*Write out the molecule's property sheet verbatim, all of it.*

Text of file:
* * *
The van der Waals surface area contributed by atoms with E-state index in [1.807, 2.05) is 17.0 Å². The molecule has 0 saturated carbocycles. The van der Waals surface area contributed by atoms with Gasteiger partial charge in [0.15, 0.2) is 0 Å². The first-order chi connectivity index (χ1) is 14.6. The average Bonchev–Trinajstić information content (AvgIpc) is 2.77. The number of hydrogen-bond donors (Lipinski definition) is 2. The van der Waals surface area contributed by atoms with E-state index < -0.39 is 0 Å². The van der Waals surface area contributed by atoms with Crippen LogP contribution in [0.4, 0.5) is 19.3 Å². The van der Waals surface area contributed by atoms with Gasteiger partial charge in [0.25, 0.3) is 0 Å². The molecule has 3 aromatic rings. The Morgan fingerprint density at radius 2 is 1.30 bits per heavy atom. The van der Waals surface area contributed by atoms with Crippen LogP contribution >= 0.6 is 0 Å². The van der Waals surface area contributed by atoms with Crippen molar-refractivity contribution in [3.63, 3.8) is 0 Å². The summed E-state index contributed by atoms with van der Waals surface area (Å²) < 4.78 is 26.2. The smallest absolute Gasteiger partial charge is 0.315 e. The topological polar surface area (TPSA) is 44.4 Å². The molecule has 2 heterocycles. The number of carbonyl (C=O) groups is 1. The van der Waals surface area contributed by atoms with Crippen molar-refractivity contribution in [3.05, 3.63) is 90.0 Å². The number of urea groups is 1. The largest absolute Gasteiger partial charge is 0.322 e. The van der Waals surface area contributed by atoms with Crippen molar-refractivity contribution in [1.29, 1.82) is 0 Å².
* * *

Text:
The van der Waals surface area contributed by atoms with E-state index in [1.807, 2.05) is 17.0 Å². The molecule has 0 saturated carbocycles. The van der Waals surface area contributed by atoms with Gasteiger partial charge in [0.15, 0.2) is 0 Å². The first-order chi connectivity index (χ1) is 14.6. The average Bonchev–Trinajstić information content (AvgIpc) is 2.77. The number of hydrogen-bond donors (Lipinski definition) is 2. The van der Waals surface area contributed by atoms with E-state index < -0.39 is 0 Å². The van der Waals surface area contributed by atoms with Crippen LogP contribution in [0.4, 0.5) is 19.3 Å². The van der Waals surface area contributed by atoms with Gasteiger partial charge in [0.25, 0.3) is 0 Å². The molecule has 3 aromatic rings. The Morgan fingerprint density at radius 2 is 1.30 bits per heavy atom. The van der Waals surface area contributed by atoms with Crippen LogP contribution >= 0.6 is 0 Å². The van der Waals surface area contributed by atoms with Crippen molar-refractivity contribution in [3.63, 3.8) is 0 Å². The summed E-state index contributed by atoms with van der Waals surface area (Å²) < 4.78 is 26.2. The smallest absolute Gasteiger partial charge is 0.315 e. The topological polar surface area (TPSA) is 44.4 Å². The molecule has 2 heterocycles. The number of carbonyl (C=O) groups is 1. The van der Waals surface area contributed by atoms with Crippen molar-refractivity contribution in [3.05, 3.63) is 90.0 Å². The number of urea groups is 1. The largest absolute Gasteiger partial charge is 0.322 e. The van der Waals surface area contributed by atoms with Crippen molar-refractivity contribution in [1.29, 1.82) is 0 Å².